Mary Hall was walking through the library recently when she saw a familiar sight: a toddler having a meltdown while waiting in the checkout line.
Thankfully, Hall, assistant director of the Bedford (Ind.) Public Library, had an ally she knew could come to the rescue: Bridget, a beautiful Golden Retriever therapy dog waiting in her office.
“When she told him [about the dog], he stopped crying immediately and got up from the floor where he had been lying face down,” says Hall. “The whole family came to my office doorway to meet Bridget. The little boy grinned while he felt her soft ears and told his baby sister to pet her, too.”
Bridget is an active part of the library community in Bedford. Since she loves children, Bridget, who belongs to Hall, is a regular library visitor and helps out at library programs, including a weekly trip to 3rd grade classrooms, where kids can read stories to her.
While most people love Bridget, Hall is aware that not everyone loves dogs.
“I try to give people space as we pass by and watch for body language that would indicate fear,” says Hall. “We have not had anyone who had a dramatic fear reaction, and allergies have not been an issue.”
When issues do arise with such animals in public spaces, they can often be easily resolved, agrees Katherine Schneider. Blind since birth, Schneider uses her dog, Luna, to help her navigate the world independently. A retired professor at University of Wisconsin–Eau Claire and longtime volunteer for local libraries, Schneider says she doesn’t mind being thoughtful of people’s fears or allergies.
“A person I serve with on the library board is highly fearful and possibly allergic to dogs. I just said, ‘Hey, why don’t I sit at the other end of the table?’,” says Schneider. “I gladly change seats if I’m seated next to someone on a plane with allergies or who doesn’t like dogs. Life is short. Why make anyone miserable?”
At the same time, Schneider says it’s reasonable to expect flexibility on the other side too.
“If I need to be using the accessible computer in the library and the person next to me is allergic, perhaps they could move,” says Schneider. “The person with a disability has a legal need, so if you’re allergic or if you’re fearful, is there some way that you can go elsewhere for 10 minutes while a person does what they need to do?”
Schneider knows her rights to have Luna with her and tries to educate others on what the law is, too.
“When somebody comes into a library and there’s a dog with them, the first thing you can ask is, ‘Is that a service dog?’ Because sometimes it’s obvious, but sometimes not so much. If they say yes, you can say, ‘Tell me some jobs the animal does for you,’ ” says Schneider. “If they satisfy those questions, it has a legal right to be there, unless it’s out of control, and then you can ask the service dog to leave.”
Of course, Schneider says, some people abuse the law and pretend their animal is a service animal when it isn’t.
“You can buy a service dog vest online. Some people with invisible disabilities find a service dog vest useful so they don’t have to answer as many questions,” says Schneider. “Of course, anyone can buy one; some people use them to take their beloved pet anywhere they like.”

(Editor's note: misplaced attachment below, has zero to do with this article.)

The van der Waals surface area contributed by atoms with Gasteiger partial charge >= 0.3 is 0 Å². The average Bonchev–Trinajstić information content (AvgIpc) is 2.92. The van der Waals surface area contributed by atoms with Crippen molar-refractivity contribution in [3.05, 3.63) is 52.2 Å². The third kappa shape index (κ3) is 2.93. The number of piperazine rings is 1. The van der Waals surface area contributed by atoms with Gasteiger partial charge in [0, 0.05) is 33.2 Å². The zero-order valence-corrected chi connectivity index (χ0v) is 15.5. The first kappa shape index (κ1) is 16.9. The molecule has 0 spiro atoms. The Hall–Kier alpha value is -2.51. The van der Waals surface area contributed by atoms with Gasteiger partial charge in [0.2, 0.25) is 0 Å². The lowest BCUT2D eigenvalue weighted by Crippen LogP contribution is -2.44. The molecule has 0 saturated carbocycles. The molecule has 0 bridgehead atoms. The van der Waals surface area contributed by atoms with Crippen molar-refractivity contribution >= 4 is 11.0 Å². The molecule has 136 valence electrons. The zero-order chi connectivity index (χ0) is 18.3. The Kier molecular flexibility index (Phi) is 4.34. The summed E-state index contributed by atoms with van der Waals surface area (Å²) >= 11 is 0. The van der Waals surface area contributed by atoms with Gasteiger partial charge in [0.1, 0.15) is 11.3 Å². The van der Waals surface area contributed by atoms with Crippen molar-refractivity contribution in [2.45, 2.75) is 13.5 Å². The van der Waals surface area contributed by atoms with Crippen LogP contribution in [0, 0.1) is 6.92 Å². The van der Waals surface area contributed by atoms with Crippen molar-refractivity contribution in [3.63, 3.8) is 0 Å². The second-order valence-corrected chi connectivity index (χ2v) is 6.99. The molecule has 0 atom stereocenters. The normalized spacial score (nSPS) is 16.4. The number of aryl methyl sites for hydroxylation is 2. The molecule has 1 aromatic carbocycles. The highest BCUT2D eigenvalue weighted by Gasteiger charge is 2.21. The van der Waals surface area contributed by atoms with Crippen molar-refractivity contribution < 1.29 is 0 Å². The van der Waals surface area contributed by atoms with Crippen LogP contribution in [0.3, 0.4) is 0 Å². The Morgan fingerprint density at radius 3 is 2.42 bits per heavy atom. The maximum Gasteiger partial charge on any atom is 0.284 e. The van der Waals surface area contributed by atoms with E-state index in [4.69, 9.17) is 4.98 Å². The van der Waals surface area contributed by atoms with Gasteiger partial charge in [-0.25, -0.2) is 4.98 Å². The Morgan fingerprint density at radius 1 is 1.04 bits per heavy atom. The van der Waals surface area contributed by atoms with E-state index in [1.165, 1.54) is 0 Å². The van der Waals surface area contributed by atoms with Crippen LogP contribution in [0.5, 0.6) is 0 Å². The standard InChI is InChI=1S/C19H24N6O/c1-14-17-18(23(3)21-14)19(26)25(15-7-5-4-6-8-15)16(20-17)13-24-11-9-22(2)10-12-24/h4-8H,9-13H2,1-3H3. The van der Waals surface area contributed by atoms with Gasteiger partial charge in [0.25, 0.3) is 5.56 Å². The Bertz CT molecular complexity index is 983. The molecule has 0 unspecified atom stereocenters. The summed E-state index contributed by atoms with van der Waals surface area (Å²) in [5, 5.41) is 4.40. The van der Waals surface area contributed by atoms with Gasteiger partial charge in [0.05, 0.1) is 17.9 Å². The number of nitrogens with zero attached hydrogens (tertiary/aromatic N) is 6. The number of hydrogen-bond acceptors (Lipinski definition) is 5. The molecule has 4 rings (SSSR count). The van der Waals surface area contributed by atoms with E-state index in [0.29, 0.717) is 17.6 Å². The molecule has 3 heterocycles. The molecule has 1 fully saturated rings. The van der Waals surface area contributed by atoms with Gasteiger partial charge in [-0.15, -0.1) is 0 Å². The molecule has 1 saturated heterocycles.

Beloved pets can be a problem at the Kansas State Library in Manhattan. Librarian Stephanie Kiersey has seen a few dogs in her library that were not quiet and well-behaved. Through a friend who trains service animals, Kiersey learned that Kansas law allows staffers to ask if the dog is a service animal and to see any verification the person might have for their dog.
Some people with invisible disabilities find a service dog vest useful so they don’t have to answer as many questions. Katherine Schneider, retired professor and longtime library volunteer
“Most of the time, when we ask if it is a service animal, they say yes. But when we ask to see verification, they can’t provide that,” says Kiersey. “We just say, ‘For future reference, if you could keep the letter on you and put a harness on your dog, please.’ We never have repeat offenders after we’ve talked to a person.”
Although Kansas law does allow a librarian, business owner, or other personnel to ask for verification, federal Americans with Disabilities Act (ADA) law does not allow this practice. The ADA only permits someone to ask if a dog is a service animal and about the jobs it does for the person, not ask for a certificate or letter.
One student was permitted in the Kansas State Library with an emotional support dog, but the library was notified ahead of time that the dog would accompany him.
“That dog had a harness on, and he was very well-behaved,” said Kiersey. “The student also tended to come to the library during non-busy times, so it didn’t create any problems.”
It’s important for library directors to know the legal differences between service dogs, therapy dogs, and emotional support dogs and to be thoughtful about using dogs in library settings, says Schneider.
“It might be helpful to do a book display about service animals and therapy animals,” she says. “If you’re having a therapy dog in the library for a program, make sure you clearly label that program. As long as you label it, then people get what they came for.”
As long as people are thoughtful, Schneider says, animals can coexist peacefully with library patrons and even provide joy.
“In a lot of university libraries, during midterms and finals they have therapy dogs come for their students. My guide dog moonlights as a therapy dog in that situation,” says Schneider. “Hundreds of college students will stop by to roll around on the floor with a dog! It’s a wonderful thing.”